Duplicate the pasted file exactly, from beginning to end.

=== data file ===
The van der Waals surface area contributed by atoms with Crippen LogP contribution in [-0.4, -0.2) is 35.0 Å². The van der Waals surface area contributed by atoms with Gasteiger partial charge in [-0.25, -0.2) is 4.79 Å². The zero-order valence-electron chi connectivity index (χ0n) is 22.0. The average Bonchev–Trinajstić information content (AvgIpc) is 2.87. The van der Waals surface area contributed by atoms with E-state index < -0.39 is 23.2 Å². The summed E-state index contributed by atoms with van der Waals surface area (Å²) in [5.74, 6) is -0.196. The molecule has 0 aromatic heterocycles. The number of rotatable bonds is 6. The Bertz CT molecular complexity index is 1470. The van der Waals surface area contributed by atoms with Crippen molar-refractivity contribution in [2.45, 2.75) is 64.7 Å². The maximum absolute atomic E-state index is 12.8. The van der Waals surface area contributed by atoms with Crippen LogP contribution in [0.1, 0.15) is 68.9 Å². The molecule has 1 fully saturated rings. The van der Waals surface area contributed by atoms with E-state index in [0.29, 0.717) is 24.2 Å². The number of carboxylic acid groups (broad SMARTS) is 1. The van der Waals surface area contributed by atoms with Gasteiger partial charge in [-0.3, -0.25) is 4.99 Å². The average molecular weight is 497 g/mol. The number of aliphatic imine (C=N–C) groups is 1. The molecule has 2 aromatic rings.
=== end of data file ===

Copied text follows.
The van der Waals surface area contributed by atoms with Crippen LogP contribution in [-0.4, -0.2) is 35.0 Å². The van der Waals surface area contributed by atoms with Gasteiger partial charge in [-0.25, -0.2) is 4.79 Å². The zero-order valence-electron chi connectivity index (χ0n) is 22.0. The average Bonchev–Trinajstić information content (AvgIpc) is 2.87. The van der Waals surface area contributed by atoms with E-state index < -0.39 is 23.2 Å². The summed E-state index contributed by atoms with van der Waals surface area (Å²) in [5.74, 6) is -0.196. The molecule has 0 aromatic heterocycles. The number of rotatable bonds is 6. The Bertz CT molecular complexity index is 1470. The van der Waals surface area contributed by atoms with Crippen molar-refractivity contribution in [2.45, 2.75) is 64.7 Å². The maximum absolute atomic E-state index is 12.8. The van der Waals surface area contributed by atoms with Crippen LogP contribution in [0.1, 0.15) is 68.9 Å². The molecule has 1 fully saturated rings. The van der Waals surface area contributed by atoms with E-state index in [0.29, 0.717) is 24.2 Å². The number of carboxylic acid groups (broad SMARTS) is 1. The van der Waals surface area contributed by atoms with Gasteiger partial charge in [-0.3, -0.25) is 4.99 Å². The average molecular weight is 497 g/mol. The number of aliphatic imine (C=N–C) groups is 1. The molecule has 2 aromatic rings.